Phone Auckland (09) 634 0574 Contact Us
  Search
About Us
How many times have you decided that the interview went well, chemistry is good and there is no need to reference check? 
 
Failing to reference check is courting disaster and if you have not “bought a lemon” yet, you will do so at some point in the future.
 
The reference check – preferably 2 – should support and verify all data gathered from the recruitment process, CV and interview.
 
It needs to be specific, detailed and thorough. Any areas of concern during the interview process should be addressed and clarified. The candidate’s role and position in the company should be outlined and assurance sought that the person being offered the job, can fulfil all the duties and responsibilities of the role, within the company’s work environment and culture. You have spent at most a couple of hours with the candidate, at a time when the candidate knows they are under the spotlight. You want the opinion/reference from a Manager or Supervisor who has experienced the candidate’s work ethic, expertise and implementation of a role over a period of time.
 
You need to be able to evaluate the referee’s answers and be prepared to ask questions for further clarification. What was meant, do you both agree on the interpretation, definition of work - explaining the candidate’s actions? What do you do when you sense the referee is hedging their opinion, hesitating in giving an answer, being verbose and not specific? You need to listen to what is being said and not being said. Often what is not being said will give you the best indication of how the candidate will perform in the role.
 
A glowing reference is great to receive but can it be trusted? In the current employment relations climate, employers are slow to speak openly of a candidates performance in case there repercussions. With experience it is possible to open the conversation up and get to the bottom of the issues that are being skirted around.
 
It pays to verify the referee’s relationship to the candidate and whether their opinion can be trusted. Be sceptical of cellphones, as often this is an indicator that it is a friend providing the reference check. Ask for a landline telephone number, ring and verify position and employment of the referee. Listen for background conversations and possible prompting of the referee.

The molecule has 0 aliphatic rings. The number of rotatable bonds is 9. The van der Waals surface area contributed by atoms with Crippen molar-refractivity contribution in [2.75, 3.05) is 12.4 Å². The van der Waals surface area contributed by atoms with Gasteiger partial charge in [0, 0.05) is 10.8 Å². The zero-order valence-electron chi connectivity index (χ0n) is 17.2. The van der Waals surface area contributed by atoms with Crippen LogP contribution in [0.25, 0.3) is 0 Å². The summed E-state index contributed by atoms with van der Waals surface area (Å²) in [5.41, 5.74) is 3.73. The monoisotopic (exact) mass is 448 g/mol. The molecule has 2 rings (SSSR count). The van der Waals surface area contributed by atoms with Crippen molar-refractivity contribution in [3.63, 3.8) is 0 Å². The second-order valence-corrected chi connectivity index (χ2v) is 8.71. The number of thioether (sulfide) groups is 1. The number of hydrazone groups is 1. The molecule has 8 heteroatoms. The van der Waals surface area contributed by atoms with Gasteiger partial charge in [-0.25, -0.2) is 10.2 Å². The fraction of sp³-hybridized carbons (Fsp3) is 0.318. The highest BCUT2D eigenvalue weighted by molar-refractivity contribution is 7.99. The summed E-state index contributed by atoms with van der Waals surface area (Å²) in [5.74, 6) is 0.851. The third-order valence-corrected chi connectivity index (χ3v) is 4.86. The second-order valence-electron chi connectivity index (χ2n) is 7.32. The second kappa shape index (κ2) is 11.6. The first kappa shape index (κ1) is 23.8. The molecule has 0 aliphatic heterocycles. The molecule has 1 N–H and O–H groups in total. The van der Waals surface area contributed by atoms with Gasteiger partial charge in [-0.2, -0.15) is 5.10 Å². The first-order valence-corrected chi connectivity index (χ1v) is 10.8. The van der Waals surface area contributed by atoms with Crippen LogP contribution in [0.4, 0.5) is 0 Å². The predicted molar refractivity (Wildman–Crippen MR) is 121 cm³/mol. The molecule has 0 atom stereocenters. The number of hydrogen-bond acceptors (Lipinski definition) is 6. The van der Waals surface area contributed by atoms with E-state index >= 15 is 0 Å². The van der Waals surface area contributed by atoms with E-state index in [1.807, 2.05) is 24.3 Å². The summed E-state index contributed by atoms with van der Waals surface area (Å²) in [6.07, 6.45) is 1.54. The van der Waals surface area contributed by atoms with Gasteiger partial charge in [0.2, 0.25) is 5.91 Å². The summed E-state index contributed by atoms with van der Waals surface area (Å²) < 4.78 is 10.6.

An indicator that all is not right, is when the referee does not answer the question asked but prefers to give his opinions; it is almost as if they are following a script.
 
There is the odd time when it is necessary to contact the candidate’s current employers for a reference. This should only be done after a candidate has handed in their resignation as this will jeopardise the candidate’s current employment. Some employers are shocked and annoyed at the candidate’s resignation, and pride being what it is, need to justify their position. They do this by putting the candidate down and in their thinking ‘getting their own back’. A few carefully worded questions will establish where the referee is coming from.
 
On the one hand there is the need to be specific and thorough, yet at the same time these questions do not provide the opportunity for the referee to express any concerns or negative observations. The old catch-all at the end of the reference check – “any further comments you would like to make” does not cut it. The reference check should be considered in its entirety and the times for openness and generality encouraged, along with the details of specific questions. 
 
The reference checking should not be a time of overcoming your gut feel that says “great candidate but?” If your experience and gut feel raises doubt then you are better off not proceeding, calling in a recruitment agency to get employment profiling done, or have them interview the candidate for a second professional opinion. The reference check is a time for verifying information, asking specific questions and having the opportunity for hidden gems from previous employers come to light.
 
Short clipped answers may suit the referee’s style but they do not give you the breadth and depth that you are looking for. You need to verify the authenticity of the referee. If you can not get the information you desire request an additional referee from the candidate. We would be happy to assist with questions you should ask when reference checking, please call Ruth on (09) 634 0574, or email ruthstowers@cornerstonerecruitment.co.nz
 
It is important to ask the referee whether their comments can be shown to the candidate. Often the agreement of confidentiality will ensure that the referee talks openly and honestly.
 
Be sure to put the reference in context. Did the job they were doing for the referee suit their private life at that time? What has changed in the candidates life that means they may work or react differently now? 
 
Questions of health and relationships may need to be explored. During the interview process information may have been withheld relating to a person’s private life that has direct application to this reference. The need for thoroughness cannot be over-emphasised. The reference check should be confirmation of all that has gone before, no surprises!  But if there are anomalies and they are contrary to what you expect, you need to check them out. Dismissing information or putting it in the “too hard basket” is no excuse.
 

We believe that “People are the CornerStone of every business”. They need to be valued and treated with respect. When recruiting a person into your organisation they need to be professionally and respectfully reference checked.